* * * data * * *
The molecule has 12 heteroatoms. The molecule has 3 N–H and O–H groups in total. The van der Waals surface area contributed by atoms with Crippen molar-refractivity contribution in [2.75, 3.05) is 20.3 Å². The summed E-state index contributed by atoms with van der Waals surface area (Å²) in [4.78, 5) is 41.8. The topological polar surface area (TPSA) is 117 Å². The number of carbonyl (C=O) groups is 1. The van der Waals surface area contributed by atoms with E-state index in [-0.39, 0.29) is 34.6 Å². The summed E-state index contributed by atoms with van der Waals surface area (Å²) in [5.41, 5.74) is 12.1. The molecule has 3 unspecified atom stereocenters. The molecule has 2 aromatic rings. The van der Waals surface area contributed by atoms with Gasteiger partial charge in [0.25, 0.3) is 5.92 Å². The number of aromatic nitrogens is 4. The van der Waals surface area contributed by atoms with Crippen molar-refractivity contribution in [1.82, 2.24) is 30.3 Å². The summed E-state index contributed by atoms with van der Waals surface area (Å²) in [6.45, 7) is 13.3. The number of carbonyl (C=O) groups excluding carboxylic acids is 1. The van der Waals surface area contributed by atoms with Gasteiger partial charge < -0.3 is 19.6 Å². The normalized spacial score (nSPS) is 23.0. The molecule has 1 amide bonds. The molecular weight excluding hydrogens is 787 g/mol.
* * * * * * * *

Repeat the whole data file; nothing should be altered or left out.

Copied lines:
The molecule has 12 heteroatoms. The molecule has 3 N–H and O–H groups in total. The van der Waals surface area contributed by atoms with Crippen molar-refractivity contribution in [2.75, 3.05) is 20.3 Å². The summed E-state index contributed by atoms with van der Waals surface area (Å²) in [4.78, 5) is 41.8. The topological polar surface area (TPSA) is 117 Å². The number of carbonyl (C=O) groups is 1. The van der Waals surface area contributed by atoms with E-state index in [-0.39, 0.29) is 34.6 Å². The summed E-state index contributed by atoms with van der Waals surface area (Å²) in [5.41, 5.74) is 12.1. The molecule has 3 unspecified atom stereocenters. The molecule has 2 aromatic rings. The van der Waals surface area contributed by atoms with Gasteiger partial charge in [0.25, 0.3) is 5.92 Å². The number of aromatic nitrogens is 4. The van der Waals surface area contributed by atoms with Crippen molar-refractivity contribution in [1.82, 2.24) is 30.3 Å². The summed E-state index contributed by atoms with van der Waals surface area (Å²) in [6.45, 7) is 13.3. The number of carbonyl (C=O) groups excluding carboxylic acids is 1. The van der Waals surface area contributed by atoms with Gasteiger partial charge < -0.3 is 19.6 Å². The normalized spacial score (nSPS) is 23.0. The molecule has 1 amide bonds. The molecular weight excluding hydrogens is 787 g/mol.